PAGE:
…This post was much longer, but for some unfathomable reason, it decided to vanish on me once I clicked Publish.

So. Bathhouses. I realize that I did not cover everything I wanted to in my “getting clean” post. Since nothing else happened today (I stayed in to do homework), I figure today’s a good day to get to it.

This is a Japanese public bathhouse:

This one is of a similar size to the APU bathhouse. Obviously I’m not allowed my camera in APU’s, so we’ll have to use our imaginations. The one in APU also has windows; however, there are fifteen-foot (five meter) walls surrounding them. Their only purpose is to let in sunlight. ‘Sides, they’re usually all fogged up due to steam.

You trade your room key for a bathhouse key at the AP House Office. Bring your towel, change of clothes, shampoo, soap, et cetera. When you walk into the APU bathhouse, you’ll see a tatami floored changing room with a shoe box to one side. Obviously, do not set shoes on the tatami. Stow your shoes and key (and glasses if you wear them) in this shoe box before rounding the corner to the next room. This one is lined with shelves and baskets. Put your towel and clothes in one of these baskets. All of your clothes. Don’t think about it.

When you get into the room pictured above, the actual bathing room, find a large plastic bucket and turn it over by one of the showers. Clean yourself extremely thoroughly before entering the water. I know I’ve said this before but it’s very, very important. Getting dirt in the bath is WORSE than stepping on tatami with shoes. Okay? Get the picture? It’s reallllly bad.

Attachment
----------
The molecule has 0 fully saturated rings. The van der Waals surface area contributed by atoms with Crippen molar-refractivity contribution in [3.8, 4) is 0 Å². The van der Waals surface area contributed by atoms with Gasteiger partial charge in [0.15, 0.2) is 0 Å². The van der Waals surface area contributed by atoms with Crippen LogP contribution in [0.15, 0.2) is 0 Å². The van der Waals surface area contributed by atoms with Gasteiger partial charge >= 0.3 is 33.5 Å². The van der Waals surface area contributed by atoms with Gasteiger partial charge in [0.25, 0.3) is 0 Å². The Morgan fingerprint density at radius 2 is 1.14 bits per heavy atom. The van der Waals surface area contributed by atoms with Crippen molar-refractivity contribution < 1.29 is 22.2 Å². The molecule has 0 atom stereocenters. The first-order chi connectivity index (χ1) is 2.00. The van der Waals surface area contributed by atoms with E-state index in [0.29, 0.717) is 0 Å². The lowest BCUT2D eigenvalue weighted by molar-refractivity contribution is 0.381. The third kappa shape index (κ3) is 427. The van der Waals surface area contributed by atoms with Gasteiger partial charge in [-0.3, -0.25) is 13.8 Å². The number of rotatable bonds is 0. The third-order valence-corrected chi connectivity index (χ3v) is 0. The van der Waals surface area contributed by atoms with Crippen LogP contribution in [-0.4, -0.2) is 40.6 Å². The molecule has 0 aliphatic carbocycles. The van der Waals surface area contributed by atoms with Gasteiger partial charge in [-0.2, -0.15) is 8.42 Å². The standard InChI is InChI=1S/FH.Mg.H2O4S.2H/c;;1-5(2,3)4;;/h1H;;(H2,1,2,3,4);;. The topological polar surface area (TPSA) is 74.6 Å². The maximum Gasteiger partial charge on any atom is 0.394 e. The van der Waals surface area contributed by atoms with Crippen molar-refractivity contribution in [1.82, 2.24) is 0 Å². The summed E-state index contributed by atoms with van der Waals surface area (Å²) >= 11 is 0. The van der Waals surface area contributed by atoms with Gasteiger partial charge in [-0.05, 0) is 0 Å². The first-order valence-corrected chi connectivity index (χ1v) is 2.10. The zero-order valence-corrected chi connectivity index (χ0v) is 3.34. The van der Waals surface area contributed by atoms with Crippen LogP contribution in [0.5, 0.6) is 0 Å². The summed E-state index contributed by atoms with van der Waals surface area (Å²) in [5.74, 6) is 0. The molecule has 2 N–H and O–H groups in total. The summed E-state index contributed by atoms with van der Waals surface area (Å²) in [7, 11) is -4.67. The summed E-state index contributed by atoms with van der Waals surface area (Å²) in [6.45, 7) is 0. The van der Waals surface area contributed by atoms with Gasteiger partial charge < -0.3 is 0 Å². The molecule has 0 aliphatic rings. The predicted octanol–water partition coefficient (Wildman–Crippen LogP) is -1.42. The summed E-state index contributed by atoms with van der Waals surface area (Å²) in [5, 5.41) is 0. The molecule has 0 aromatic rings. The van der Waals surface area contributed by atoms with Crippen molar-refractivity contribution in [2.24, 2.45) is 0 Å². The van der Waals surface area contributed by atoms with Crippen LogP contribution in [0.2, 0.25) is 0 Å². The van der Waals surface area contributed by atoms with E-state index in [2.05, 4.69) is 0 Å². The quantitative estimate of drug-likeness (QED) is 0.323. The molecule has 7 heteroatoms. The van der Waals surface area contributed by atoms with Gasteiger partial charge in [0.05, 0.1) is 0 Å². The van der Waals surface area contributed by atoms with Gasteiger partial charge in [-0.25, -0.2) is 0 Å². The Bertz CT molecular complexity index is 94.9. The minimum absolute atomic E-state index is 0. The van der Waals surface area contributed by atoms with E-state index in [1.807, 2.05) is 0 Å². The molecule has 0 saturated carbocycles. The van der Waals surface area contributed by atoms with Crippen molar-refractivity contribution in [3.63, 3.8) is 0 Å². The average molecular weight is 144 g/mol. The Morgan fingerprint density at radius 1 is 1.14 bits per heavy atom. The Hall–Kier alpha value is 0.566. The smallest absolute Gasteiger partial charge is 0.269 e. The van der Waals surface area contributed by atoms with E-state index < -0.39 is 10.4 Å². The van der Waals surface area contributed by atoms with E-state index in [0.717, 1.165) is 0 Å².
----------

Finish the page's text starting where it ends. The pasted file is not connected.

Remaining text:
Some quick rules/tips: Don’t look at anyone who didn’t come in with you; it’s rude to stare at strangers. Don’t bring your towel into the bathing room–though it’s rude to stare, you -will- get some odd glances if you cover yourself up. Don’t feel so awkward. You’ll survive. Honest. And lastly and possibly most importantly, please, PLEASE be careful not to get heat stroke. These baths run anywhere from 105 F to 113 F. There are little jets that constantly pump what feels like lava into the water to keep it hot. So just… know yourself, only stay in for fifteen minutes and see how you fare with that. If you feel fine, you can always go back in.

To end, how about a funny picture for all us dumb foreigners visiting Japanese hotels?